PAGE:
Tree loophole casts shadow over EU carbon action

Tree loophole casts shadow over EU carbon action

European environment law provides more financial incentives to fell a tree than to plant one, campaigners say.

They warn that EU claims it leads the fight against climate change are based on false data and the United States must not follow suit.

For many nations, wood burning, or biomass, provided a fast, affordable way to meet a European Union goal to get a fifth of all energy from renewable sources by 2020.

Spurred by subsidies, EU nations will meet almost 60 percent of that target from biomass, according to European Commission data.

But as forests, which absorb carbon dioxide, are replanted more slowly than they are burned, not all biomass is sustainable and an assumption that it is carbon neutral can be wildly inaccurate.

“The best role our forests play in fighting climate change is when they are standing so that they can store and sequester carbon,” Scot Quaranda, a director at the U.S.-based Dogwood Alliance said. “Why would we log the very forests that are supposed to save us from climate change to save us from climate change?”

The European Commission, the EU executive, has said there is a problem, but does not expect to deliver its strategy to address it until well after landmark United Nations’ talks in Paris late this year on a global climate deal.

“The European Commission will propose a new renewable energy package in 2016-2017. This will include a new policy for sustainable biomass and biofuels,” an EU official said on condition of anonymity.

Even then, it could take two years of negotiations to finalise law binding on the 28 member states, while the number of uncounted emissions will rise, campaigners say.

They want a cap on biomass use and tougher accounting based on how much carbon is released over a fuel’s lifecycle.

For the purposes of the EU Emissions Trading System (ETS), meant to be the main EU weapon against climate change, electricity generated from biomass counts as zero emissions on the basis that every tree chopped down for fuel is replaced.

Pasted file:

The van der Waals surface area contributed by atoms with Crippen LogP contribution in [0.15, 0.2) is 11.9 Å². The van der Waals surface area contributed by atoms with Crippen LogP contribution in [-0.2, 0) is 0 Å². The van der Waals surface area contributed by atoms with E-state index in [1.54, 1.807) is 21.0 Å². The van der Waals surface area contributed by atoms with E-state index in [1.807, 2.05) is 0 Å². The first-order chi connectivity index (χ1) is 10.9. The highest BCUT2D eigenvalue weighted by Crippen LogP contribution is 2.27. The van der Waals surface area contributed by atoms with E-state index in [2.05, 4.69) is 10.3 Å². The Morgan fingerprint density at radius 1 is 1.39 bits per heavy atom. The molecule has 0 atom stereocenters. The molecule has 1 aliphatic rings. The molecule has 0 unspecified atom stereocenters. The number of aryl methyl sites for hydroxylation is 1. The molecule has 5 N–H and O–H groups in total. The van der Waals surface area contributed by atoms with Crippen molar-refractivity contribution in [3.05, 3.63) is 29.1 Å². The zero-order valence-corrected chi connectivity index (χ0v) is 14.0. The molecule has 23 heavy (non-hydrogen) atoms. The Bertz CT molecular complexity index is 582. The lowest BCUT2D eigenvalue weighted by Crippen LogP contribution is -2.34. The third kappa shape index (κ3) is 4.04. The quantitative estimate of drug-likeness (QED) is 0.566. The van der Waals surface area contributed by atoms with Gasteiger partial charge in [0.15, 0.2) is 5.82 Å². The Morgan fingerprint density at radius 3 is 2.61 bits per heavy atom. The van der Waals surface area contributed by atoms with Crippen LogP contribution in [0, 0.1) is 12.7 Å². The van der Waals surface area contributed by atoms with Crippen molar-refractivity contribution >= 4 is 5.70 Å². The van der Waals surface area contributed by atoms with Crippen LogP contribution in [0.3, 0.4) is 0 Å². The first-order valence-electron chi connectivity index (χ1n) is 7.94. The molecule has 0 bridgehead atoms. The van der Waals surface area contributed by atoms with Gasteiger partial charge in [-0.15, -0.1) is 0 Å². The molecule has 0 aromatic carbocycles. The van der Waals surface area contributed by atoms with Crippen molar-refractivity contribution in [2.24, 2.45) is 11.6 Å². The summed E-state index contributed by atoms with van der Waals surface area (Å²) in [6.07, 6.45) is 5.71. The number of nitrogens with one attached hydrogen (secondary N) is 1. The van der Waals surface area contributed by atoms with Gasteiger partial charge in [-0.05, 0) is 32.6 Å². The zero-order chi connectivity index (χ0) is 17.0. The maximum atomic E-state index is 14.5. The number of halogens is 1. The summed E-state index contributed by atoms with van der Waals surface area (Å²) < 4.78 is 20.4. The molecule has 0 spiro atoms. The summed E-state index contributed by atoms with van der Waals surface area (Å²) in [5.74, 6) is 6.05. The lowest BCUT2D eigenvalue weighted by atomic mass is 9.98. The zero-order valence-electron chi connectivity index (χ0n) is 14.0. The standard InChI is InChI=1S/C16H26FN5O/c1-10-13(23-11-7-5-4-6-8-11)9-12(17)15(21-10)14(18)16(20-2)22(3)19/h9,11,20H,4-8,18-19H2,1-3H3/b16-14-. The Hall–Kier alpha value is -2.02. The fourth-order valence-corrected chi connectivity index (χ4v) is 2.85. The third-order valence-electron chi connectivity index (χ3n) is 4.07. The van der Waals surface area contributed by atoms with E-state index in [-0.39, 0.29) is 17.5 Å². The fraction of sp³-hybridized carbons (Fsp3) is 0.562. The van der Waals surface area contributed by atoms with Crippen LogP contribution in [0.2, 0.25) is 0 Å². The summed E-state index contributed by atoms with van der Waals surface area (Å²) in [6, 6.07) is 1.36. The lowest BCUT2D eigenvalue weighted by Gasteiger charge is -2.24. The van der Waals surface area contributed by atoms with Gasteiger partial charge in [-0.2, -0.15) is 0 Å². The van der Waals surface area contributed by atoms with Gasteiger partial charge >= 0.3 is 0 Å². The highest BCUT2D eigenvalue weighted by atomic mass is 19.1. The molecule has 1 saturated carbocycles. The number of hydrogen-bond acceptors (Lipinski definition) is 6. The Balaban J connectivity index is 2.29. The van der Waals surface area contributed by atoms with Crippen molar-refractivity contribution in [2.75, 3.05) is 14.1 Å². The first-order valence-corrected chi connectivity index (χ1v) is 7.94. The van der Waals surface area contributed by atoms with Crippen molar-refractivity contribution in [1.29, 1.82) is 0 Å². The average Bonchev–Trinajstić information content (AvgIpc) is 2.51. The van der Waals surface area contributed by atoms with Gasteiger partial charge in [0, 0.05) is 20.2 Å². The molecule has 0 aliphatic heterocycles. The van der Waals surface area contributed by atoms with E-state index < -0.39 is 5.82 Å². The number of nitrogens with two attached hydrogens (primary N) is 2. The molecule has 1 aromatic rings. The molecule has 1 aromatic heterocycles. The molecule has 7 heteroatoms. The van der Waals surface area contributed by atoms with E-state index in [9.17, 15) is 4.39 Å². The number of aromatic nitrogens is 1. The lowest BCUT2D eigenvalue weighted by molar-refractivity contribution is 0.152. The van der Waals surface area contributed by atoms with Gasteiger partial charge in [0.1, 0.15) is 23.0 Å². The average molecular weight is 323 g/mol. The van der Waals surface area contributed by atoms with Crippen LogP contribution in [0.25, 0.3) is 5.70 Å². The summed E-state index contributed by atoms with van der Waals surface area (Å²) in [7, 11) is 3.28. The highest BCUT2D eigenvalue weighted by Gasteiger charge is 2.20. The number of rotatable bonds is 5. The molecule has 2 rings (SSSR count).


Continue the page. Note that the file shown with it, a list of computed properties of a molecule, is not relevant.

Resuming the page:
Campaigners say that even if trees are planted, creating carbon sinks takes decades or even centuries. In some instances burning biomass can be more polluting than coal, especially if fragile environments such as wetlands are disturbed.

The European Environmental Bureau, a non-governmental organisation, published a study in May that estimated the biomass issue means power generators avoid buying carbon certificates equivalent to up to 150 million tonnes of carbon dioxide, or three times Portugal’s annual emissions.


A change in the rules could cost the generators dear as the price of ETS permits is predicted to climb above 20 euros per tonne in the next decade from around eight euros now.

So far, Europe is the major market for wood pellets to replace coal in power plants.

Many of them come from the United States, where campaigners are calling on authorities to avoid the mistakes Europe has made as the United States too seeks to make power cleaner, partly by replacing coal with biomass.

Drax, which has converted some of its UK coal plant to biomass, has begun a strategic review of its business, but says its rethink is related to changes to the British subsidy regime rather than any tightening of EU law.

It gets its wood pellets from U.S. producer Enviva.

Drax and its supplier say economies of scale justify the shipping distance.

Enviva also quotes U.S. government figures that show forest inventories have increased by 50 percent over the last 60 years and says the wood pellet industry uses only 2-4 percent of the wood that is harvested.

It says its plants have to submit a life-cycle carbon analysis to Drax and that independent audits have shown wood pellets cut greenhouse gas emissions by about 80 percent relative to coal.

The campaigners dispute that.

“What Drax calls the world’s largest decarbonisation project we call the world’s largest deforestation project,” Dogwood Alliance’s Quaranda said.

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